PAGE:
Research Papers: Heat and Mass Transfer

Impact of Pulse Length on the Accuracy of Defect Depth Measurements in Pulse Thermography

[+] Author and Article Information
James Pierce

Mechanical Engineering Department,
University of South Florida,
Tampa, FL 33620

Nathan B. Crane

Mechanical Engineering Department,
Brigham Young University,
Provo, UT 84602
e-mail: nbcrane@byu.edu

Contributed by the Heat Transfer Division of ASME for publication in the JOURNAL OF HEAT TRANSFER. Manuscript received July 9, 2018; final manuscript received January 18, 2019; published online February 25, 2019. Assoc. Editor: Ali Khounsary.

J. Heat Transfer 141(4), 042002 (Feb 25, 2019) (6 pages) Paper No: HT-18-1442; doi: 10.1115/1.4042785 History: Received July 09, 2018; Revised January 18, 2019

Pulse thermography (PT) is a nondestructive testing method in which an energy pulse is applied to a surface while the surface temperature evolution is measured to detect sub surface defects and estimate their depth. This nondestructive test method was developed on the assumption of instantaneous surface heating, but recent work has shown that relatively long pulses can be used to accurately determine defect depth in polymers. This paper examines the impact of varying input pulse length on the accuracy of defect depth quantification as a function of the material properties. Simulations using both thermoplastics and metals show that measurement error is dependent on a nondimensionalized pulse length. The simulation results agree with experimental results for three-dimensional (3D) printed acrylonitrile butadiene styrene (ABS) and polylactic acid (PLA) components. Analysis and experiments show that defects can be accurately detected with minor modification to the standard methods as long as the pulse ends before the characteristic defect signal is detected.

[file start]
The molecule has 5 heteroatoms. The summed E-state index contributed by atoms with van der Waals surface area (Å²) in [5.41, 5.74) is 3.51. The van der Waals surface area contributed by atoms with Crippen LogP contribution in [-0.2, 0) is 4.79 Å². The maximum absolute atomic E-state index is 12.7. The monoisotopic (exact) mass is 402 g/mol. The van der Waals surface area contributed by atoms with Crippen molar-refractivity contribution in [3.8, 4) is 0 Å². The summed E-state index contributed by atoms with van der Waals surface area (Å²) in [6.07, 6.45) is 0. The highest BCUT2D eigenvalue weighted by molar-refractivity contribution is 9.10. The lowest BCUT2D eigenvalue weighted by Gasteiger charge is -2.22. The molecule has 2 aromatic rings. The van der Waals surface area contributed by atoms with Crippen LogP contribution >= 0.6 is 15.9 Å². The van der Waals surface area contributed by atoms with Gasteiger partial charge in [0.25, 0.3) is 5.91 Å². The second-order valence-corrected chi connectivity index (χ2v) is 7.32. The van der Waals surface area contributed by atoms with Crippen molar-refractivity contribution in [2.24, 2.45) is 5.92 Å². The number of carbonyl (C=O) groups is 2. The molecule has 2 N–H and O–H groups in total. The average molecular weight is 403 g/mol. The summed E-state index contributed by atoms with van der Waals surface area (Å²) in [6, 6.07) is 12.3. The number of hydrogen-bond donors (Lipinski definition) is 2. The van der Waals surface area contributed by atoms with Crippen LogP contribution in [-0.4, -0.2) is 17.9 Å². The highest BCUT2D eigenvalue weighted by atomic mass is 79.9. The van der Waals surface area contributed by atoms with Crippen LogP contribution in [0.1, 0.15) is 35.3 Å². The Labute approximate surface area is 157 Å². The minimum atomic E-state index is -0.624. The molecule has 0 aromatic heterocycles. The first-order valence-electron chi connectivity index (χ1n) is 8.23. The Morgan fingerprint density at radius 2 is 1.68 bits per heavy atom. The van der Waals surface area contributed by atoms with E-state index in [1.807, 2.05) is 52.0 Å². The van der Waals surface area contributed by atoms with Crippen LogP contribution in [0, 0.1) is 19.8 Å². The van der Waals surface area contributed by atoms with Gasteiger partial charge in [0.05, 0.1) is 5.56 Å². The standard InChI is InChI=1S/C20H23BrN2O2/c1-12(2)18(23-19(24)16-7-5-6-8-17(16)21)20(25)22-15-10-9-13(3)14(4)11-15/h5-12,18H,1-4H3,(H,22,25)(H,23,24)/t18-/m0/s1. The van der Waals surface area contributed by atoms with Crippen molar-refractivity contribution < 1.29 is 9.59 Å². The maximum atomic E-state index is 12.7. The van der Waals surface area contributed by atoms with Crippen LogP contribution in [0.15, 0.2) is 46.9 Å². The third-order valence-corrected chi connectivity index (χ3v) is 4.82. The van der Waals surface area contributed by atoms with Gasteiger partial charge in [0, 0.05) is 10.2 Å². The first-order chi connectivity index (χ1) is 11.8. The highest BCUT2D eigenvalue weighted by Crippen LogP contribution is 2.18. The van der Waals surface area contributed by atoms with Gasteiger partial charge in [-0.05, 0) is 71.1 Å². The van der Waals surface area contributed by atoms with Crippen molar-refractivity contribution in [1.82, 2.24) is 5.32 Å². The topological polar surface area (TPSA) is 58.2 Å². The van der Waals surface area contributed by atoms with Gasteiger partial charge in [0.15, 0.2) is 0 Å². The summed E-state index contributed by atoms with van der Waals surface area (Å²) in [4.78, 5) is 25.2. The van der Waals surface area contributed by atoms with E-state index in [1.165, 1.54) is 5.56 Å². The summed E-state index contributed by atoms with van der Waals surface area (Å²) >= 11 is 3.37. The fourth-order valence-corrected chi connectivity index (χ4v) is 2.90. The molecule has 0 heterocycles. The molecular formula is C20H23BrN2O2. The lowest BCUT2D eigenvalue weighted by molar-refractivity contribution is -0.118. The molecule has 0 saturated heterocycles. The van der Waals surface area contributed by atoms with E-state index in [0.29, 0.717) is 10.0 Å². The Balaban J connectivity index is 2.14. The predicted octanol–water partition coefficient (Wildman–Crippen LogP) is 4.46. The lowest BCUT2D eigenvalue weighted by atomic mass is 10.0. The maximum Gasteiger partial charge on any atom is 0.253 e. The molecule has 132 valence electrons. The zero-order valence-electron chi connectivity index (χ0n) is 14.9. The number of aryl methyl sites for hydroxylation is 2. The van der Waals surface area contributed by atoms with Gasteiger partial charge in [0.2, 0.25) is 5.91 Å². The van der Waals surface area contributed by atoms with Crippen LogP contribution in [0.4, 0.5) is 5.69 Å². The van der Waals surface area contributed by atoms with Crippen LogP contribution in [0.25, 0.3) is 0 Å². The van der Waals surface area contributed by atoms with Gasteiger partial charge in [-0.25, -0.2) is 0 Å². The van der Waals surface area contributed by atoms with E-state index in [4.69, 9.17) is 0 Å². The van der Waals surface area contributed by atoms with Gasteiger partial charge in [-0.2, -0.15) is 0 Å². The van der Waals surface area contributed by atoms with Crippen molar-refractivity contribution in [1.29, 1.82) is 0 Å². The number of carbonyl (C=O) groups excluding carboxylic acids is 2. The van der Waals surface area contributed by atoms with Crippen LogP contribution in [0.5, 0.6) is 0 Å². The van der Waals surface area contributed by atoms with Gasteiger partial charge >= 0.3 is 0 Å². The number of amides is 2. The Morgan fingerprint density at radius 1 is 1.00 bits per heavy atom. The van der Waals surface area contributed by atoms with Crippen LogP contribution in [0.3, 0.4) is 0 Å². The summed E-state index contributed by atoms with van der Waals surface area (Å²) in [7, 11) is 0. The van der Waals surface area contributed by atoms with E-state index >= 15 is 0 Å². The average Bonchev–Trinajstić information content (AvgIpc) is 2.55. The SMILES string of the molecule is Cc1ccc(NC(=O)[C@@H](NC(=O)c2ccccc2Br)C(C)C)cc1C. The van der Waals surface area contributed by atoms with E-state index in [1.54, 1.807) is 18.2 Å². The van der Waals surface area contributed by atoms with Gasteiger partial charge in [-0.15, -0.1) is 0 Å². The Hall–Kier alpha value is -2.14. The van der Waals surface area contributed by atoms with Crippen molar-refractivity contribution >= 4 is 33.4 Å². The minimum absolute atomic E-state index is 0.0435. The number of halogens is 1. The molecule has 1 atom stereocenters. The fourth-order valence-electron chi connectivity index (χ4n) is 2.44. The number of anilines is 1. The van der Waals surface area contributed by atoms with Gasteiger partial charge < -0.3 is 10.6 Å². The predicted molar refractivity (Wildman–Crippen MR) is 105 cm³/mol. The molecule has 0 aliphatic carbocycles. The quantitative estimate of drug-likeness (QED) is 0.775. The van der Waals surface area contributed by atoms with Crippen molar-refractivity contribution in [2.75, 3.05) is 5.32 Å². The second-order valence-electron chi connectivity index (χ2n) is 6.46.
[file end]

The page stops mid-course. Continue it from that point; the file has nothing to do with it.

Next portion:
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Fig. 1

Schematic representation of the 1D boundary condition for PT. The illustrated cross section represents the simplified 1D heat transfer representation of the three-dimensional (3D) specimen.

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Fig. 2

Schematic representation of time measurements in defect-depth calculation. ΔT represents the temperature contrast between defective and sound regions. The peak slope is calculated from a polynomial fit of the data after the end of the pulse, but the peak slope time (ts) used for defect-depth calculation includes half the pulse length (tp/2).

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Fig. 3

Schematic representation of the simulation boundary conditions used for 1D simulation of pulse thermographic method. (Left) A 3D case is simplified to two 1D models to represent a defect free region (middle) and defect region (right). Convection with a coefficient of h = 10 W m−2 K and radiation with emissivity (ɛ = 0.9) wereapplied at the top of both and backside of the defect. The initial and atmospheric temperature (T0, T) = 298 K. Ld is the defect depth and Ls is the depth of the sound region of the specimen.

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Fig. 4

Diagram of experimental measurement system

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Fig. 5

Comparison of defect depth calculations in simulation and experimental results for a range of materials

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Fig. 6

Experimental evaluations of the constants required to accurately calculate the exact defect depths of the ABS and PLA parts. The black line is the least squares fit of the experimental results.

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Fig. 7

Comparison of defect depth calculations in simulation and experimental results after modifying the constants in Eq.(6) based on the normalized pulse length as described in Fig. 5

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Fig. 8

Simulation of thermal response to different pulse lengths but with constant energy. (Left) comparison of temperature contrast produced by a 0.3 mm defect in ABS as a function of pulse length. (Right) Comparison of the surface temperature increases with varying pulse lengths producing the same amount of energy.



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